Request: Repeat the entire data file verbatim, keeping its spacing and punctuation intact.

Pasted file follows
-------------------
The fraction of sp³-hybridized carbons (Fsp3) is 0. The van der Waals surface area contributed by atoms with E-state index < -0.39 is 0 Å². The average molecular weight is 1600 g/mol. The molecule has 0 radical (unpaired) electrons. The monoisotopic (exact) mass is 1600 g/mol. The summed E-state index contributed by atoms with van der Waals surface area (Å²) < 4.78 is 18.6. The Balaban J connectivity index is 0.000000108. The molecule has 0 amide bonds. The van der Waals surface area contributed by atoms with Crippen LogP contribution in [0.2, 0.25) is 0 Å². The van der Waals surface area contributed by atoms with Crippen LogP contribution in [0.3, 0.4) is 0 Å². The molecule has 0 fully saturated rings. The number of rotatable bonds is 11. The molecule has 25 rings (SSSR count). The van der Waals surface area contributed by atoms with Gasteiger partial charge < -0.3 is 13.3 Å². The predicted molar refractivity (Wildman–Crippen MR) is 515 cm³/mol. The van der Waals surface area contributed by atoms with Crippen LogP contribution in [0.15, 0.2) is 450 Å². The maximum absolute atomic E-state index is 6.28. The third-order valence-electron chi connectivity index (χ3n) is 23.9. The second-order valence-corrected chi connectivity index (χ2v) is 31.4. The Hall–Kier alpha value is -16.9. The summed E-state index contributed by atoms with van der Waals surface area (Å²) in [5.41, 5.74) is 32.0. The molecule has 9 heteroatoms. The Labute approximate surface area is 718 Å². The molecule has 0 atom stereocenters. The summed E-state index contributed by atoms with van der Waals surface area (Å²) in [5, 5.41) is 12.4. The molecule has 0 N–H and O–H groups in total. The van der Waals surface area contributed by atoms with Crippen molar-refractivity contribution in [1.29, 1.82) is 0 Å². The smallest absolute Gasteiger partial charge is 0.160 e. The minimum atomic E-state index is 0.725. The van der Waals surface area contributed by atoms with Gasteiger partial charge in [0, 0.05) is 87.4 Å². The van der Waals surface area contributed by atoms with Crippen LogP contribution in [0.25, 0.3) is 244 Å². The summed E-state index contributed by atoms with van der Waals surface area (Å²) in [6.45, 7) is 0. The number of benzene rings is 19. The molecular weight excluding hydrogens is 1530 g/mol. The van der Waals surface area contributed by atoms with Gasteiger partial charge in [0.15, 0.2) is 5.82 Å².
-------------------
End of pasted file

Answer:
The fraction of sp³-hybridized carbons (Fsp3) is 0. The van der Waals surface area contributed by atoms with E-state index < -0.39 is 0 Å². The average molecular weight is 1600 g/mol. The molecule has 0 radical (unpaired) electrons. The monoisotopic (exact) mass is 1600 g/mol. The summed E-state index contributed by atoms with van der Waals surface area (Å²) < 4.78 is 18.6. The Balaban J connectivity index is 0.000000108. The molecule has 0 amide bonds. The van der Waals surface area contributed by atoms with Crippen LogP contribution in [0.2, 0.25) is 0 Å². The van der Waals surface area contributed by atoms with Crippen LogP contribution in [0.3, 0.4) is 0 Å². The molecule has 0 fully saturated rings. The number of rotatable bonds is 11. The molecule has 25 rings (SSSR count). The van der Waals surface area contributed by atoms with Gasteiger partial charge < -0.3 is 13.3 Å². The predicted molar refractivity (Wildman–Crippen MR) is 515 cm³/mol. The van der Waals surface area contributed by atoms with Crippen LogP contribution in [0.15, 0.2) is 450 Å². The maximum absolute atomic E-state index is 6.28. The third-order valence-electron chi connectivity index (χ3n) is 23.9. The second-order valence-corrected chi connectivity index (χ2v) is 31.4. The Hall–Kier alpha value is -16.9. The summed E-state index contributed by atoms with van der Waals surface area (Å²) in [5.41, 5.74) is 32.0. The molecule has 9 heteroatoms. The Labute approximate surface area is 718 Å². The molecule has 0 atom stereocenters. The summed E-state index contributed by atoms with van der Waals surface area (Å²) in [5, 5.41) is 12.4. The molecule has 0 N–H and O–H groups in total. The van der Waals surface area contributed by atoms with Crippen molar-refractivity contribution in [1.29, 1.82) is 0 Å². The smallest absolute Gasteiger partial charge is 0.160 e. The minimum atomic E-state index is 0.725. The van der Waals surface area contributed by atoms with Gasteiger partial charge in [0, 0.05) is 87.4 Å². The van der Waals surface area contributed by atoms with Crippen LogP contribution in [0.25, 0.3) is 244 Å². The summed E-state index contributed by atoms with van der Waals surface area (Å²) in [6.45, 7) is 0. The number of benzene rings is 19. The molecular weight excluding hydrogens is 1530 g/mol. The van der Waals surface area contributed by atoms with Gasteiger partial charge in [0.15, 0.2) is 5.82 Å².